You probably know about the Standard & Poor's 500, a leading index of 500 premier American companies, an index that we write about all the time here in Fooldom. Check out these articles for more:
- The S&P 500 Index Fund
- Think the Market's Cheap?
- You Can Beat the Market
- Beat the S&P 500
- You're Paying How Much?
But did you realize that there are plenty of other indexes, with each one representing a particular group of companies? Let's review just a few. The most famous one is the Dow Jones Industrial Average ("the Dow"), which includes 30 flagship American giants such as ExxonMobil (NYSE: XOM ) , Wal-Mart (NYSE: WMT ) , Merck (NYSE: MRK ) , Coca-Cola (NYSE: KO ) , and DuPont (NYSE: DD ) . Similarly, the S&P 500 also focuses on large companies, including 500 of America's biggest and best. Here are a few other major indexes:
Russell 1000 Index
A market-cap-weighted index made up of the 1,000 biggest U.S. companies in the Russell 3000 Index, representing about 92% of the value of all companies in the U.S. market.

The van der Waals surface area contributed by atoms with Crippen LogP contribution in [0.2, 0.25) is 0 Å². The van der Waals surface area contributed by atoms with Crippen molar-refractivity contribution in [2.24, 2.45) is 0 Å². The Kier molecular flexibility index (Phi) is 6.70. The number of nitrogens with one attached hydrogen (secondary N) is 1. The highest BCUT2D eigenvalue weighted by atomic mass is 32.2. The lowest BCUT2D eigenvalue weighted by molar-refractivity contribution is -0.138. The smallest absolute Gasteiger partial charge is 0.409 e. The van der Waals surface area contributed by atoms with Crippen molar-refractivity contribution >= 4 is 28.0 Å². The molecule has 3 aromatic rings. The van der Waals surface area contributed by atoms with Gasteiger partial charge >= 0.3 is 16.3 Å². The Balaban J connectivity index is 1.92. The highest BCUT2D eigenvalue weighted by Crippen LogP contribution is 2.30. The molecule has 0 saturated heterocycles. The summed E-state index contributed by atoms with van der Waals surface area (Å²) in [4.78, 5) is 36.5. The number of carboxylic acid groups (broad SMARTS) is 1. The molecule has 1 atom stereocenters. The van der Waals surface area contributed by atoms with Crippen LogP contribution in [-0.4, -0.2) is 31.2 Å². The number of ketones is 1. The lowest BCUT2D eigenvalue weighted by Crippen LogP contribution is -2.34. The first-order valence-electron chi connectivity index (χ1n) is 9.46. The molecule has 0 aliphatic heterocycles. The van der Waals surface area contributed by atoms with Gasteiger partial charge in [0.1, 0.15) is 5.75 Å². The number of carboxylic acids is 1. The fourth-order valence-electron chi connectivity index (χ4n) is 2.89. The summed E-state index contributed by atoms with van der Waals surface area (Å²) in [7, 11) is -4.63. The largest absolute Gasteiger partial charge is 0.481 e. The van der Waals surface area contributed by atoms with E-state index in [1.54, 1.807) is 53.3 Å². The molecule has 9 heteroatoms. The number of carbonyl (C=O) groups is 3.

Russell 2000 Index
A market-cap-weighted index made up of the 2,000 smallest U.S. companies in the Russell 3000 Index. This index is commonly used to measure the performance of the universe of small American companies.
Russell 3000 Index
A market-cap weighted index made up of the 3,000 largest U.S. companies, representing about 98% of the value of all companies in the U.S. market.
Standard & Poor's MidCap 400 Index
A market-capitalization-weighted index composed of 400 companies with market values between roughly $200 million and $25 billion. This index measures performance of midsize American firms.
Wilshire 4500 Equity Index
A benchmark index made up of the Wilshire 5000 Equity Index, excluding the Standard & Poor's 500 Index. For those who own only or primarily S&P 500 index funds, purchasing shares of the Wilshire 4500 would provide exposure to all of the rest of the market. This index contains and measures about 6,500 mid-cap and small companies.
Wilshire 5000 Equity Index
A benchmark index made up of all U.S. stocks regularly traded in the U.S. market. The name Wilshire 5000 is somewhat of a misnomer -- although it was more-or-less accurate at the time of the naming, there are now more than 7,000 companies included. This is a "total market" index.
There are many more indexes. Some are for international regions such as Latin America or the Far East. Others address sectors such as utilities, semiconductors, the Internet, and fried chicken. (Just kidding about the chicken.)
For more information, check out our Mutual Funds area and zero in on our index fund information there.